Abdul-Rehman Malik: Wow, Catherine. I wish we had time to unpack that in terms of recognizing the importance of institutions. I'm going to come to Mathieu. Mathieu, there's a very specific question, I think, a sharp question that's addressed to you, and I'm looking forward to hear your perspective on it. Someone in our audience says, "Well, social opinion studies are great for taking the pulse of a nation. Yet, they are not new in design." What springboards do you see to move us beyond research into recalibration?
Abdul-Rehman Malik: I think a lot of us, including those of us on the call, have seen multiple years, decades of philanthropic, academic funding, and research. We can read it. We can look at it. There's countless reports. What does all this mean in terms of applied knowledge, or new forms of partnership or new models that could be scaled? I think, in a way, this ties into what Catherine was also just speaking about in terms of institutions and the recreation of those structures that are all around us. What can social research do for us, Mathieu?
Mathieu Lefèvre: Yeah, no, it's a great question. I will say that I am not a researcher by training. I'm much more of a campaigner. I look to research to see opportunity to find new alliances. I think where research can be very useful is to give you a cartography of the potential for the new us. I think one of the things that's happening now is that we have a realization of our own fragility in the face of the COVID-19, in particular. And everyone is recognizing that we are very interdependent upon one another; whether it's families to families, or individuals to individuals, back to the awareness of the body that Catherine's talking about.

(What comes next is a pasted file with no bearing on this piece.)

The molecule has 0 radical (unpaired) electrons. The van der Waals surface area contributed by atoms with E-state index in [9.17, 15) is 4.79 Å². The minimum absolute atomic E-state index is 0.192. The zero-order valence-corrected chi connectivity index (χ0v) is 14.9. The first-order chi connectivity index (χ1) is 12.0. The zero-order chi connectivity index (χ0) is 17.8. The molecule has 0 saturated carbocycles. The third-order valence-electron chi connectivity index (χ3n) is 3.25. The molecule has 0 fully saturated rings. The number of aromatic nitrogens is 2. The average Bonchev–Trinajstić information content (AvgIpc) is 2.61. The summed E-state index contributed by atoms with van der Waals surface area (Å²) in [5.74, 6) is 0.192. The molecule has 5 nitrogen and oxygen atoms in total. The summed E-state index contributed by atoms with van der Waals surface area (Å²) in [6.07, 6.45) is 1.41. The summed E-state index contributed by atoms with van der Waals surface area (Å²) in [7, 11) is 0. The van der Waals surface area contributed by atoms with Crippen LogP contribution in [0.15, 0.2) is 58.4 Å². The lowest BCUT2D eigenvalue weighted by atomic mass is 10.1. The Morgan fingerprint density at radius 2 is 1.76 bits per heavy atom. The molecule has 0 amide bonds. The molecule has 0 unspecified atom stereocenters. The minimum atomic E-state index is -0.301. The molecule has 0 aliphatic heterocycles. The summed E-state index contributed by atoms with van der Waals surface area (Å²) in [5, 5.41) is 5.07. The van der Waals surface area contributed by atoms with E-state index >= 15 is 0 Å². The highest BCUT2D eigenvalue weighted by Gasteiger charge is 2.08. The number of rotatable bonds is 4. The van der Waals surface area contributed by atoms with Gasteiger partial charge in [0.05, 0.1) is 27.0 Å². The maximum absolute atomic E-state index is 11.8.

Mathieu Lefèvre: So, it's going to take all of us, is a realization that people have had, I think, more over the last few weeks. But I think what the amazingly hopeful movement around in protest to racism that we were talking about before is that actually the boundaries of who that all of us is, have expanded in people's minds. I think what research can do is to give a little bit more detail and structure as to what people mean by that, and that allows you to create a new coalition to seize the moment which you can't really do if you're navigating blind.
Mathieu Lefèvre: So, for example, I think that Progressives, and I include myself in that camp, need to be very careful about checking their assumptions. For example, I think an assumption that I'm hearing a lot right now is, "Well, we can't go back to the way the world was before COVID-19. We have to have a radical system change." I want to believe that, but only research can really tell us, do people really agree with that, and which people?
Mathieu Lefèvre: For example, going back to our main audience that we look at, the invisibles, do they really want broad sweeping change, or not? And without research, you're just wishful thinking. So I think without research, you can't create the new coalitions of us that we will need to win this fight. I think it's just an essential tool.
Mathieu Lefèvre: So as more of a campaigner I look to research as an amazing secret weapon, particularly when it's done slightly differently, particularly when you don't group people according to skin color or income level or education level, particularly when you try to find new ways to group people. That becomes very
Abdul-Rehman Malik: Mathieu, thank you. Thank you for that. I'm so conscious of time right now. I also want to let everyone who's in the living room know that we're going to be coming back to some of these questions, and expanding the conversation on July the 16th. So in a month from now, this process and this conversation that we've begun today will be continuing. I hope we're able to hold on to some of these really compelling questions and interventions that we've had today and be able to carry those through our own conversations until we're able to reconvene again.